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Breton Urges TikTok's CEO to Follow EU Rules or Be Banned

Aria Thomas

Jan 20, 2023 10:39


Thursday, the head of the European Union's internal market told the CEO of the Chinese social media startup TikTok that the firm might face a ban in the European Union if it does not increase its efforts to comply with EU legislation by September.

According to a transcript of a video conference between European Commissioner Thierry Breton and Shou Zi Chew, TikTok must comply with the EU's Digital Services Act (DSA) well in advance of the September 1 deadline.

Breton stated, "We will not hesitate to use the whole spectrum of sanctions to defend our citizens if audits do not disclose complete compliance."

TikTok answered that it was dedicated to the DSA and described its compliance efforts with other EU regulations, including the GDPR data protection requirements and a misinformation code of behavior.

Caroline Greer, the manager of public affairs and government relations at TikTok, tweeted, "Our users' safety is of the utmost priority."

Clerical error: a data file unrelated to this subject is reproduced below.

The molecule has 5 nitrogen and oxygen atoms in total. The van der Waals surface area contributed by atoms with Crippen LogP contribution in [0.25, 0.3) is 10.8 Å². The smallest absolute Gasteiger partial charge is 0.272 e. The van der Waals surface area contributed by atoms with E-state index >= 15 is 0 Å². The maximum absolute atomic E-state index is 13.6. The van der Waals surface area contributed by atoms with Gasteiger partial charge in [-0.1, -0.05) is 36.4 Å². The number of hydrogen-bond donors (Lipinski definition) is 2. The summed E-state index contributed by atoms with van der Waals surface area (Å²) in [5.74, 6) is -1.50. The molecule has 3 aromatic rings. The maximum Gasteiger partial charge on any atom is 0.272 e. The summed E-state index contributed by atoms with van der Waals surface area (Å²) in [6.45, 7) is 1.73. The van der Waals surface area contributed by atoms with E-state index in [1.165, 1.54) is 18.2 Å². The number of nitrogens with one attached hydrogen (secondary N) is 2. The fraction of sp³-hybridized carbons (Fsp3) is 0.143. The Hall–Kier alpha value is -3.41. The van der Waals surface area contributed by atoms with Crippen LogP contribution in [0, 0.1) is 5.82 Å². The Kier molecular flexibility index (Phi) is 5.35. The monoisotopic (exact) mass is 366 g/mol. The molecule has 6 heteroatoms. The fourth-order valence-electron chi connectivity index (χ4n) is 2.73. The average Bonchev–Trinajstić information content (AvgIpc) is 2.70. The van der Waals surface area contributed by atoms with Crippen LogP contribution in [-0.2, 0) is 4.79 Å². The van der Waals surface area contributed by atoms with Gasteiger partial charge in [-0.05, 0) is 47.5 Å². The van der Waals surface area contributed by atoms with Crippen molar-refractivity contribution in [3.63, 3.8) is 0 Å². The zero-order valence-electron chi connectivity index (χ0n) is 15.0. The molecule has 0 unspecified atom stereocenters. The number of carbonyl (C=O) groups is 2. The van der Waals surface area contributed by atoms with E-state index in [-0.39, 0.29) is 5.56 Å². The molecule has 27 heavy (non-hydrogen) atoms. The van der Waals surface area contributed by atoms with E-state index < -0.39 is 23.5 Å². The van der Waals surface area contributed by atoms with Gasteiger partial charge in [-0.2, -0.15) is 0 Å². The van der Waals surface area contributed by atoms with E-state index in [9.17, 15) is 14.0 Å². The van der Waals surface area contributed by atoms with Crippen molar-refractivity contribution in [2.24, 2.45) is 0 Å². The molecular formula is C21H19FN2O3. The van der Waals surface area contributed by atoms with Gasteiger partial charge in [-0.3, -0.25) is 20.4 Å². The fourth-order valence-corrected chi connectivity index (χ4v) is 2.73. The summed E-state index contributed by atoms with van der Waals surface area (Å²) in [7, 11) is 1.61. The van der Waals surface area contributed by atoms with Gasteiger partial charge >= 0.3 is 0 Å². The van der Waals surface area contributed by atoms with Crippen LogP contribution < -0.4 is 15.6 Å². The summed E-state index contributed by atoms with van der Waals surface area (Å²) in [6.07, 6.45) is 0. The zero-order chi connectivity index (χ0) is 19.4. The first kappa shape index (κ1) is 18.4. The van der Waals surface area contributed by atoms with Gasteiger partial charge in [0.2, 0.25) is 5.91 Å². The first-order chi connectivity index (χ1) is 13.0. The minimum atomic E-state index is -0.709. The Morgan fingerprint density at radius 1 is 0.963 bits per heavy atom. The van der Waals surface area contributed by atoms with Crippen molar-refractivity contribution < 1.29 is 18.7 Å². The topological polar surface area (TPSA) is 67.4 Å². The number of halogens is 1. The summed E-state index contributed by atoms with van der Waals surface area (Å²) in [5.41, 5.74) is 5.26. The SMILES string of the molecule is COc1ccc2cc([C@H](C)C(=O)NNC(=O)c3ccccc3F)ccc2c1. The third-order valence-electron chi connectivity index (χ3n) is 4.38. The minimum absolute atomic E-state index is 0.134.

The short-video app, which is managed by the Chinese technology company ByteDance, has labored over the past three years to assuage U.S. concerns that the Chinese Communist Party or any other institution under Beijing's authority may access and influence the personal information of its users.

Following the company's admission last month that some of its employees improperly accessed the TikTok user data of two journalists in an attempt to determine the source of media leaks, the pressure on the company increased.

"Younger audiences impose greater obligations. It is intolerable that, within seconds, people can access harmful and often even life-threatening content hidden behind seemingly harmless features "Breton declared.

"The DSA includes dissuasive measures, such as an EU ban, for repeated serious infractions that risk the lives or safety of individuals," he stated.

The Digital Security Act requires Internet platforms to do more to police the internet for illegal content or face fines of up to 6% of their global annual sales.

Chew came to Brussels last week to meet with regulators, including EU antitrust chief Margrethe Vestager, in an effort to persuade the bloc that it will adhere to the bloc's increasingly stringent tech legislation and privacy and child safety requirements.